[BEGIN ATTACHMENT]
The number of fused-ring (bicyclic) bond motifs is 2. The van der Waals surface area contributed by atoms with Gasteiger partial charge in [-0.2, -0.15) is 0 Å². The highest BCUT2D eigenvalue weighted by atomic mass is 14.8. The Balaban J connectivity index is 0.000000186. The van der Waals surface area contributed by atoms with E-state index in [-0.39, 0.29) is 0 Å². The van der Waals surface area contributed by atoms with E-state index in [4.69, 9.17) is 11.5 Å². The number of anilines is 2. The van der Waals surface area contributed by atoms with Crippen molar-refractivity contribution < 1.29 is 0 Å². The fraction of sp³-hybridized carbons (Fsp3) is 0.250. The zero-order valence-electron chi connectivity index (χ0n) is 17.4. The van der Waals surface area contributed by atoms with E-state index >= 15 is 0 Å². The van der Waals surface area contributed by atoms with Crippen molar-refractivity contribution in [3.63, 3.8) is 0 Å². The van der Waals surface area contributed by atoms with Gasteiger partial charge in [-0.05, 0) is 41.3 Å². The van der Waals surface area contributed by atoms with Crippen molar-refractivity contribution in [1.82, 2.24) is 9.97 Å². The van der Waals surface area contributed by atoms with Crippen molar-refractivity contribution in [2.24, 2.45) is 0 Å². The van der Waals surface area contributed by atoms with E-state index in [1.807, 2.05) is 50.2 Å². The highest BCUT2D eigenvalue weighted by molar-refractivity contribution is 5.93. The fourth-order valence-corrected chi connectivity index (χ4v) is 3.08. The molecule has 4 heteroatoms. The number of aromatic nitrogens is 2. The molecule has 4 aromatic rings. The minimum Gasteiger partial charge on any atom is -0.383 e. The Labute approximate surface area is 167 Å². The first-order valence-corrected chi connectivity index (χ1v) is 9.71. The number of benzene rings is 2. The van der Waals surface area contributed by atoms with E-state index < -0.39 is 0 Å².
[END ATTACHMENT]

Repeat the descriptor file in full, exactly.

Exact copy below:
The number of fused-ring (bicyclic) bond motifs is 2. The van der Waals surface area contributed by atoms with Gasteiger partial charge in [-0.2, -0.15) is 0 Å². The highest BCUT2D eigenvalue weighted by atomic mass is 14.8. The Balaban J connectivity index is 0.000000186. The van der Waals surface area contributed by atoms with E-state index in [-0.39, 0.29) is 0 Å². The van der Waals surface area contributed by atoms with E-state index in [4.69, 9.17) is 11.5 Å². The number of anilines is 2. The van der Waals surface area contributed by atoms with Crippen molar-refractivity contribution < 1.29 is 0 Å². The fraction of sp³-hybridized carbons (Fsp3) is 0.250. The zero-order valence-electron chi connectivity index (χ0n) is 17.4. The van der Waals surface area contributed by atoms with E-state index >= 15 is 0 Å². The van der Waals surface area contributed by atoms with Crippen molar-refractivity contribution in [3.63, 3.8) is 0 Å². The van der Waals surface area contributed by atoms with Gasteiger partial charge in [-0.05, 0) is 41.3 Å². The van der Waals surface area contributed by atoms with Crippen molar-refractivity contribution in [1.82, 2.24) is 9.97 Å². The van der Waals surface area contributed by atoms with Crippen molar-refractivity contribution in [2.24, 2.45) is 0 Å². The van der Waals surface area contributed by atoms with E-state index in [1.807, 2.05) is 50.2 Å². The highest BCUT2D eigenvalue weighted by molar-refractivity contribution is 5.93. The fourth-order valence-corrected chi connectivity index (χ4v) is 3.08. The molecule has 4 heteroatoms. The number of aromatic nitrogens is 2. The molecule has 4 aromatic rings. The minimum Gasteiger partial charge on any atom is -0.383 e. The Labute approximate surface area is 167 Å². The first-order valence-corrected chi connectivity index (χ1v) is 9.71. The number of benzene rings is 2. The van der Waals surface area contributed by atoms with E-state index < -0.39 is 0 Å².